Girls as young as nine accused of WITCHCRAFT are tortured, sexually abused and even buried alive in Nigeria

A WOMAN who set up a charity to save youngsters accused of witchcraft has revealed how girls as young as nine are tortured, sexually abused and even buried alive.

Anja Ringgren Loven, from Denmark, has rescued hundreds of abandoned children in the last eight years after founding Land of Hope in Nigeria in 2012.

The 42-year-old, who splits her time between the Nigeria and Denmark, set up the charity after watching a documentary about superstition in the West African country.

Accusations of witchcraft often stem from death or illness in the family, crop failures, employment problems or infertility, and children are often made into scapegoats and branded as witches.

"Superstition in Nigeria is most common in the states of Cross River State, Rivers State and Akwa Ibom State, where I live and run my children's centre together with my husband, David Emmanuel Umem," Anja said.

"In Akwa Ibom, the Pentecostal Christianity beliefs are mixed with local tribal religions to form a deadly cocktail that involves belief in witches and exorcism.

"The stigmatisation of children as witches is a recent phenomenon in the Niger Delta region, which suddenly exploded in the 1990s.

"Before that, elderly women were the main targets of witchcraft accusations."

Young children are often tortured and burned alive, Anja said, and some have had nails driven into their heads, been forced to drink cement, scarred by acid, poisoned or even buried alive.

She said some children are even sexually abused.

Anja has rescued a 13-year-old pregnant girl, and a nine-year-old with a number of sexually transmitted diseases.

The aim of Anja's charity is to "fight against the accusations made about children being witches, a menace which has led to the stigmatisation, torture, abandonment and killing of thousands of children in Nigeria". 

Anja said children accused of witchcraft are typically treated like outcasts by members of their village.

"Most of the local villagers will not come near those children and they will outcast them from society," Anja said.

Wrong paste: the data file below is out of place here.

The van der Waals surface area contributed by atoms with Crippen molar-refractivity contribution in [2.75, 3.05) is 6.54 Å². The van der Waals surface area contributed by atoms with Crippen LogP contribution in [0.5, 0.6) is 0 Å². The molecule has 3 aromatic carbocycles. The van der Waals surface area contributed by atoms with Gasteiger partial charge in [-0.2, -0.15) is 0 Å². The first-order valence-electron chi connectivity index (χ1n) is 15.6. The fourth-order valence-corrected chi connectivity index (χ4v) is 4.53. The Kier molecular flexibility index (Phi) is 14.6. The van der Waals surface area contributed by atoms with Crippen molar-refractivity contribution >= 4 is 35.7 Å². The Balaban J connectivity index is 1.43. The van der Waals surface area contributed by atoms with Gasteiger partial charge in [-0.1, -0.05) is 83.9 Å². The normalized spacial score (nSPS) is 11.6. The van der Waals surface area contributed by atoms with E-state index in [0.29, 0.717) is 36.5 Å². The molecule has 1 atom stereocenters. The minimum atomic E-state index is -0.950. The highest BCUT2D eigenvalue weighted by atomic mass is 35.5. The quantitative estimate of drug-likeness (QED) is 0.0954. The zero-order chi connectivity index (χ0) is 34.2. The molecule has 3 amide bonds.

"The children are no longer allowed to attend school and their friends will no longer play with them.

"Some youth leaders might even gather a group to torture or kill children accused of witchcraft.

"Most family members will also turn their backs on them but not because they don't love them anymore.

"They don't have the power to protect them, and if a family keeps a so-called 'witch' child in their home, the whole family might be in danger of more witchcraft accusations."

Documenting one tragic case on Facebook, Anja rescued a young boy, named Hope, who had been branded a witch and abandoned by the side of the road by his family.

"At rescue, we had very little belief Hope would survive," Anja wrote on Facebook.

"He had been branded a witch and abandoned by his parents for months. At his early age, he should have been breastfeeding.

"For Hope, it's been a new world for the past three years with us. Hope is a happy boy, going to school and feeling love and care every day."

Anja also shared the story of seven-year-old Michael who was found living on the street after his village accused him of being a witch and threatened to poison him.

"One night he got caught by a group of men and was seriously beaten. But he survived the brutal attack and ran away to another village," Anja wrote.

"After the rescue Michael was very traumatised. He did not really talk. It was very difficult to get him to speak just a few words.

"Sometimes he would just laugh and act like nothing had happened.

"We knew that Michael’s laughing and acting out was a way for Michael to deal with his stress from the abuse and not because he was happy."

Six years on, Anja said Michael is unrecognisable.

"He is now a young handsome teenager with so much confidence. In school he is the best in his class," she wrote.

"He always takes first position and he just loves to study. You will never find Michael in any trouble. He is so polite and sweet."

In total, Anja has rescued more than 300 children and she currently cares for 76 kids in the largest children's centre in West Africa, named Land of Hope.

Anja said: "Our main focus is to provide the children with quality education.

"Education is the strongest weapon against superstition and all our children go to school and university."

Superstition is about "ignorance and extreme poverty", Anja added.

"To solve a problem you need human interaction and communication. Not judgment," she said.

"We are very professional in our work. We need to help the villagers and change their mindset.

“We enlighten the villagers through advocacy programs in rural areas.”

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